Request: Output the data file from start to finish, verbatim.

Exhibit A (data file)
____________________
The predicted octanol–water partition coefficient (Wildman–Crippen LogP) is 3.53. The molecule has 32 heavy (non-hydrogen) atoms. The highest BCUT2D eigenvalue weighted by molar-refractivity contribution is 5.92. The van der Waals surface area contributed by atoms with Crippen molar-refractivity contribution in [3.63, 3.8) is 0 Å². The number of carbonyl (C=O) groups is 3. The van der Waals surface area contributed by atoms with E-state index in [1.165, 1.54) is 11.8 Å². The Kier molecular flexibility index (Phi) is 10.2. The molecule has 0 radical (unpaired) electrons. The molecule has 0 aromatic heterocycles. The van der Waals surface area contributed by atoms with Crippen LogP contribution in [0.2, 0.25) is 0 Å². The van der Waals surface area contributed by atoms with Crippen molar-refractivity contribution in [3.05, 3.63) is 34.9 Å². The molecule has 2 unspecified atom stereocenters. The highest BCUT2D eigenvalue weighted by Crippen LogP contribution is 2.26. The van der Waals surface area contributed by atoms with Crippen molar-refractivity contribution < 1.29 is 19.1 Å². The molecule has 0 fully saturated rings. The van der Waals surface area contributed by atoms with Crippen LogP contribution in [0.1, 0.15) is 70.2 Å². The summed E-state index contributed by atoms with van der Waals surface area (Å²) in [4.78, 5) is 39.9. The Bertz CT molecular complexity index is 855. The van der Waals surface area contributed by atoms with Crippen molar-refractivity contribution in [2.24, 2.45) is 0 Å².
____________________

The predicted octanol–water partition coefficient (Wildman–Crippen LogP) is 3.53. The molecule has 32 heavy (non-hydrogen) atoms. The highest BCUT2D eigenvalue weighted by molar-refractivity contribution is 5.92. The van der Waals surface area contributed by atoms with Crippen molar-refractivity contribution in [3.63, 3.8) is 0 Å². The number of carbonyl (C=O) groups is 3. The van der Waals surface area contributed by atoms with E-state index in [1.165, 1.54) is 11.8 Å². The Kier molecular flexibility index (Phi) is 10.2. The molecule has 0 radical (unpaired) electrons. The molecule has 0 aromatic heterocycles. The van der Waals surface area contributed by atoms with Crippen LogP contribution in [0.2, 0.25) is 0 Å². The van der Waals surface area contributed by atoms with Crippen molar-refractivity contribution in [3.05, 3.63) is 34.9 Å². The molecule has 2 unspecified atom stereocenters. The highest BCUT2D eigenvalue weighted by Crippen LogP contribution is 2.26. The van der Waals surface area contributed by atoms with Crippen molar-refractivity contribution < 1.29 is 19.1 Å². The molecule has 0 fully saturated rings. The van der Waals surface area contributed by atoms with Crippen LogP contribution in [0.1, 0.15) is 70.2 Å². The summed E-state index contributed by atoms with van der Waals surface area (Å²) in [4.78, 5) is 39.9. The Bertz CT molecular complexity index is 855. The van der Waals surface area contributed by atoms with Crippen molar-refractivity contribution in [2.24, 2.45) is 0 Å².